"It was about Doris Day, who was at odds with Charles Manson because he had (tried) to kill her son when he sent all those people to commit those horrible murders," Ruscha recalled. "They were of people that were having a problem with one another in the news."
Other names given a place at the table in the original work included radical feminist and author Valerie Solanas and artist Andy Warhol, who she shot in 1968; former first lady Jackie Kennedy and opera star Maria Callas, because of their rivalry over Aristotle Onassis; and Black Panther Party leader Eldridge Cleaver and segregationist politician Lester Maddox, for their obvious differences over the Civil Rights Movement.
Ruscha, who relocated permanently to California in 1973, updated the concept in 2005. Renamed “Dinner for Dubya," in dubious honor of then-President George W. Bush, it was exhibited at Bert Green Fine Art in downtown L.A.
- Related to this story
- Video: Artists' work back together in home state
He didn't hesitate to get political again with the third version, "Dinner for Donald."
"I guess it's just my own take on it. I'm a Democrat, and I will continue to be a Democrat as long as they hold to the party ethic. But I've been so pissed off at the Republicans," Ruscha said in an interview about a month before the election at the Norman museum.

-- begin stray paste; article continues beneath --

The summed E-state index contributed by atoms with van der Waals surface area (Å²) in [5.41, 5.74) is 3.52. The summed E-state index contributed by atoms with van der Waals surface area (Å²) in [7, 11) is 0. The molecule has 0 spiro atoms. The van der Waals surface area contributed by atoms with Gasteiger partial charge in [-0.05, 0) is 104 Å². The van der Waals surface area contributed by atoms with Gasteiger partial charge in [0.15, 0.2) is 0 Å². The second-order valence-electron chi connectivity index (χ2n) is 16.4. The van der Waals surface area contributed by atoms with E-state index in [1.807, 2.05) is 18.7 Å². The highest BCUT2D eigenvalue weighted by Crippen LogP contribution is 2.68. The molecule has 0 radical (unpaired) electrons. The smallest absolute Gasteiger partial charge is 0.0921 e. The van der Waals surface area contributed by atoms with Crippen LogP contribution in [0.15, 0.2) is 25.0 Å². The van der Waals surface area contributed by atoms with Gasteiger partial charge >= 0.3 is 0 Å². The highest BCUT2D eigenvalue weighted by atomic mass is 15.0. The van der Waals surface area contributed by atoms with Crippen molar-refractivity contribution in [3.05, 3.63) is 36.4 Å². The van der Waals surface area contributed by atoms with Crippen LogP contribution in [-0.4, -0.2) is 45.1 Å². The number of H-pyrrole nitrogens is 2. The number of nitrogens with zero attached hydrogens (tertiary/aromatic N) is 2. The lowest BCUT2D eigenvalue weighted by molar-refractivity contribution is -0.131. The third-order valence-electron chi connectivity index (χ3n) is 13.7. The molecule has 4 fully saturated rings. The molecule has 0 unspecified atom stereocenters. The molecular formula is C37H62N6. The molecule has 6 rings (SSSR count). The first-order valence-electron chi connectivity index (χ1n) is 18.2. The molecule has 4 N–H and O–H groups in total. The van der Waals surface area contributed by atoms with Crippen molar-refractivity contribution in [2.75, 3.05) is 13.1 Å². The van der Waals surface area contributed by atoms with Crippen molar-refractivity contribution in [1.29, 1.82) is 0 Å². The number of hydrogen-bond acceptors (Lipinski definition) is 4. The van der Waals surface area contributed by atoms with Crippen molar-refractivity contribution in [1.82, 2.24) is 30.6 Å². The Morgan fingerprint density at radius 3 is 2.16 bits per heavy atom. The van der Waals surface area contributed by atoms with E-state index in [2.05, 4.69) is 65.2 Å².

He noted that the installation has a personal aspect: One of the red-inked place cards is for Eve Babitz, his longtime friend, former girlfriend and one-time Hollywood "it" girl who inspired The Doors' song "L.A. Woman." An author whose work has lately experienced a revival, Babitz in a recent biography said she now passes her time listening to conservative talk radio.
"She was wonderful, but suddenly, last year, she began to get really rabid about her ardor for Donald Trump, and I just couldn't believe it. So, we really haven't spoken in about a year," Ruscha said.
Having grown up in OKC, Ruscha said he is aware that his home state is staunchly conservative and Republican. He wasn't sure how "Dinner for Donald" would be received.
"I don't really care. All I care about is that it's what I have felt about the whole thing," he said.
A museum representative said that the staff had received at least one complaint about "Dinner for Donald" by the time the exhibit opened last fall, less than two months before the presidential election.
"I was thrilled to have this one come about," Ruscha said. "It is owned by the Fred Jones now, so they can do with it as they please.
"If they need toilets anywhere, they'll know where to go," he quipped with a grin.
When: Through March 7.
Where: Fred Jones Jr. Museum of Art, 555 Elm Ave., Norman.
Features Writer Brandy "BAM" McDonnell covers Oklahoma's arts, entertainment and cultural sectors for The Oklahoman and Oklahoman.com. Reach her at email@example.com, www.facebook.com/brandybammcdonnell and twitter.com/BAMOK. Please support work by her and her colleagues by subscribing at oklahoman.com/subscribe.